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Thomas Ryan, CSP Answers:
Question: I’ve heard it said fairly often that if someone joins the Freemasons, they can be excommunicated from the Church. Is that true? Why is Freemasonry such a bad thing in the Church’s eyes? I am a Catholic, and I love the Church, but I’ve also thought about joining the Freemasons, until I heard this.
Freemasonry is a fraternal organization that traces its origins to the loose organization of medieval stonemasonry. Today, in the United States, the Fraternity is divided between fifty-one Grand Lodges (one for each State, plus Washington DC), which taken together have a total membership of just under two million.
Freemasonry explicitly and openly states that it is neither a religion nor a substitute for one. “There is no separate Masonic God”, nor a separate proper name for a deity in any branch of Freemasonry.
Regular Freemasonry requires that its candidates believe in a Supreme Being, but the interpretation of this term is subject to the conscience of the candidate. Consequently, Freemasonry accepts men from across the range of world religions.
Although members of various faiths cite objections, certain Christian denominations have had high profile negative attitudes to Masonry, banning or discouraging their members from being Freemasons.
The Roman Catholic Church has the longest history of objection to Freemasonry. The objections raised are based on the allegation that Masonry teaches a naturalistic deistic religion which is in conflict with Church doctrine.
What is Deism? Deism is the belief that reason and observation of the natural world are sufficient to determine the existence of God, accompanied with the rejection of revelation and authority as a source of religious knowledge. Deism gained prominence in the 17th and 18th centuries during the Age of the Enlightenment—especially in Britain, France, Germany and America—among intellectuals raised as Christians who believed in one god, but found fault with organized religion and could not believe in supernatural events such as miracles, the inerrancy of Scriptures, or the Trinity.
A number of Papal pronouncements have been issued against Freemasonry. The first was Pope Clement XII’s in 1738; the most recent was by Pope Leo in 1890. The 1917 Cole of Canon Law explicitly declared that joining Freemasonry entailed automatic excommunication and also forbade books friendly to Freemasonry.
In 1983, the Church issued a new Code of Canon Law. Unlike its predecessor, it did not explicitly name Masonic orders among the secret societies. This omission of Masonic orders caused both Catholics and Freemasons to believe that the ban on Catholics becoming Freemasons may have been lifted. However, the matter was clarified in November 1983 when the Vatican’s Congregation for the Doctrine of the Faith, issued a Declaration on Masonic Associations, which states:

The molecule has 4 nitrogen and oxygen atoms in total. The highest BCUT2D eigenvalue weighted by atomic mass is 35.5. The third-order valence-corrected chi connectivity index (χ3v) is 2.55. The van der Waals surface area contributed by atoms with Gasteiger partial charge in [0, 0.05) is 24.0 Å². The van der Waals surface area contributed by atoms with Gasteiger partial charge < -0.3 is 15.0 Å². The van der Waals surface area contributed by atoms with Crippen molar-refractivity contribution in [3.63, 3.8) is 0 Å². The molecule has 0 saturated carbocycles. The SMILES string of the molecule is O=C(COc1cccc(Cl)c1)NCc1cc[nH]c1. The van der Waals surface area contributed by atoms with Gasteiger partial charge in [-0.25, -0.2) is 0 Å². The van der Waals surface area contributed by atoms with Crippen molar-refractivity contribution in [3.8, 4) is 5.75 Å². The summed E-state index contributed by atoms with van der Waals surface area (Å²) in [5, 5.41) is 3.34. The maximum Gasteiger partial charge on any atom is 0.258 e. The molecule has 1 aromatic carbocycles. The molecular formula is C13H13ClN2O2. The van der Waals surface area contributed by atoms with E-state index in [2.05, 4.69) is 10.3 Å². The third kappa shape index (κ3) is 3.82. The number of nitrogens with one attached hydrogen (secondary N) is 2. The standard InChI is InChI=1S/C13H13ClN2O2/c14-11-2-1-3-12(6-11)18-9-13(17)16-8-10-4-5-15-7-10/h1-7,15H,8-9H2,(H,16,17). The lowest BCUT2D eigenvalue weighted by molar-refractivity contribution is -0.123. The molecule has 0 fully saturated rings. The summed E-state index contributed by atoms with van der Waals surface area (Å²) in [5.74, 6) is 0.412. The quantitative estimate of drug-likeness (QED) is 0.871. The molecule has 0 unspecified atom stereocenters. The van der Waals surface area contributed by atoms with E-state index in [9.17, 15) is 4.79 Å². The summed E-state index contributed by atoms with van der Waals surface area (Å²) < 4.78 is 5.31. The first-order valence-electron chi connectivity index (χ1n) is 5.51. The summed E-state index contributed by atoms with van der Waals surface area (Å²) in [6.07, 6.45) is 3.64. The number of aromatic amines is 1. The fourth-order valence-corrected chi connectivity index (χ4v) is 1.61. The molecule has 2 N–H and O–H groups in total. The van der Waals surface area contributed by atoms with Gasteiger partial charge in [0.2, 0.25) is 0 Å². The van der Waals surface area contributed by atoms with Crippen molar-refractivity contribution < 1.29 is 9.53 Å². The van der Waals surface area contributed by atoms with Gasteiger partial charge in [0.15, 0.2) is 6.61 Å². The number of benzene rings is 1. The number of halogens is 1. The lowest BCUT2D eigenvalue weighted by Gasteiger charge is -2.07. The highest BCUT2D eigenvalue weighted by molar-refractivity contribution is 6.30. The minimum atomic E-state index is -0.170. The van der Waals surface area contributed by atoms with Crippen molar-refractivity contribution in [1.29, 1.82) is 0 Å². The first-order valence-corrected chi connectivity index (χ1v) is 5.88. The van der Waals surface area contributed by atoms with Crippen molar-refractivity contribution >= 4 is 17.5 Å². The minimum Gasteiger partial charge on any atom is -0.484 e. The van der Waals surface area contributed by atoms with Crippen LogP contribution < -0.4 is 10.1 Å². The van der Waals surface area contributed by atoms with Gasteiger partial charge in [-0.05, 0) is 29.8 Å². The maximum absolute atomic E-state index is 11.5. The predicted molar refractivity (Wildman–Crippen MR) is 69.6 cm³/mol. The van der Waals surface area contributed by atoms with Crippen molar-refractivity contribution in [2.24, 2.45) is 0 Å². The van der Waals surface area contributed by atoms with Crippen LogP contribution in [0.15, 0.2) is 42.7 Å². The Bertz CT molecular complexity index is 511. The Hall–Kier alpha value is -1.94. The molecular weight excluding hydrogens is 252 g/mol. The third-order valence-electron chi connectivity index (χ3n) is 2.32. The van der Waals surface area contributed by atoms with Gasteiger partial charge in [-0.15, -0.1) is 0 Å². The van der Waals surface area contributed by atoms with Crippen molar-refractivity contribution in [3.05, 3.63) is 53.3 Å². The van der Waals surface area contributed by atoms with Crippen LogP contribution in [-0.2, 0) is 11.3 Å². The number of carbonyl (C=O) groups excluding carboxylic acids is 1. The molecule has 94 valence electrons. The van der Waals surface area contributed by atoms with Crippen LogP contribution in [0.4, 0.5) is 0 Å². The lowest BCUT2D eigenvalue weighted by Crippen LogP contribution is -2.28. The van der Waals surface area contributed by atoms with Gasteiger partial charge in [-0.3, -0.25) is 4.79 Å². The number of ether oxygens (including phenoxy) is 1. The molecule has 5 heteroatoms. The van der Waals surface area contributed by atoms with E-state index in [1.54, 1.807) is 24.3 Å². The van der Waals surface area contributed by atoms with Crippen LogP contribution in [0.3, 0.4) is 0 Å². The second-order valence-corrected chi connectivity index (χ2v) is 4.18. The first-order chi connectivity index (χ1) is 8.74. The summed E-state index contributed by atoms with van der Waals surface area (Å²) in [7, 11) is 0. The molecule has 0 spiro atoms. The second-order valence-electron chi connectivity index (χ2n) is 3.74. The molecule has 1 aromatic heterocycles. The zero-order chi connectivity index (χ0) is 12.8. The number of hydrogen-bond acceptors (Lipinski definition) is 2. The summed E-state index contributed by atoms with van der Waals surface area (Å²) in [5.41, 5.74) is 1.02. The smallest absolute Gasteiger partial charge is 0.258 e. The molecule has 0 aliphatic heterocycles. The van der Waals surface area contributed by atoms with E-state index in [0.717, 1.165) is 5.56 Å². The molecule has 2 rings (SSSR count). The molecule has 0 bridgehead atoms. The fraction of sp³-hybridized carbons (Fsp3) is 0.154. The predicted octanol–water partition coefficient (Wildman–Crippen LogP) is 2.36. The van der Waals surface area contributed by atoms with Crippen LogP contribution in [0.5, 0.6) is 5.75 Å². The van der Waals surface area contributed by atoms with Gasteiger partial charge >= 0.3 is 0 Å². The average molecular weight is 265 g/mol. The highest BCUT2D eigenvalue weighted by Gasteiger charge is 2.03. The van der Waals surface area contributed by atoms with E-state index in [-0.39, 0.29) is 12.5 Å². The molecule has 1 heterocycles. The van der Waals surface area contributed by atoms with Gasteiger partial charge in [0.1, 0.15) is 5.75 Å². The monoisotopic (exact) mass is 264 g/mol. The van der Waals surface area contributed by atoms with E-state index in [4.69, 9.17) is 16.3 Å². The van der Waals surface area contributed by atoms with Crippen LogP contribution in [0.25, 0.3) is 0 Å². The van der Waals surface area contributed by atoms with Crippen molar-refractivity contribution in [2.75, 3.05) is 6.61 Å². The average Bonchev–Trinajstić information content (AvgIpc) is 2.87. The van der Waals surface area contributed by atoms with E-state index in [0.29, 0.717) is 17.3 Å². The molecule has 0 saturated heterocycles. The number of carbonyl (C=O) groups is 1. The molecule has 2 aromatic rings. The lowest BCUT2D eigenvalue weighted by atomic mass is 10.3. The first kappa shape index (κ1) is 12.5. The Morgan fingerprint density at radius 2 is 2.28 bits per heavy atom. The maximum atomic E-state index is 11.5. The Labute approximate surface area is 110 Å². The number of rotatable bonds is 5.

“… the Church’s negative judgment in regard to Masonic association remains unchanged since their principles have always been considered irreconcilable with the doctrine of the Church and therefore membership in them remains forbidden. The faithful who enroll in Masonic associations are in a state of grave sin and may not receive Holy Communion.”
In 1996 the Bishop of the Diocese of Lincoln, Nebraska, published a list of organizations in which membership by Catholics was forbidden. The Freemasons were on that list, and the Vatican backed the issuance of the list.
There was also a six-year study of Masonry by the German bishops and a study of American Masonry by Professor William Whalen, who was commissioned by the U.S. Conference of Catholic Bishops Pastoral Research and Practices Committee. Both studies arrived at a similar conclusion: That the principles and basic rituals of Masonry embody a naturalistic religion in which active participation was judged to be incompatible with Christian faith and practice.
Thus, from a Catholic perspective, there is still a ban on Catholics joining Masonic Lodges. Are Catholics alone in this among Christians? No, but in contrast to Catholic allegations of rationalism and naturalism, Protestant objections are more likely to be based on allegations of mysticism and occultism.
In 1933, the Orthodox Church of Greece officially declared that being a Freemason constitutes an act of apostasy and thus, until he repents, the person involved with Freemasonry cannot partake of the Eucharist. This has been generally affirmed throughout the whole Orthodox Church. The Orthodox critique of Freemasonry agrees with both the Roman Catholic and Protestant versions: “Freemasonry cannot be at all compatible with Christianity as far as it is a secret organization, acting and teaching in mystery and secret and deifying rationalism.”
Regular Freemasonry has traditionally not responded to these claims. In recent years, however, this has begun to change, with some Masonic websites and publications addressing these criticisms. In this era of dialogue, perhaps it’s time for a new one between Freemasonry and the Christian churches.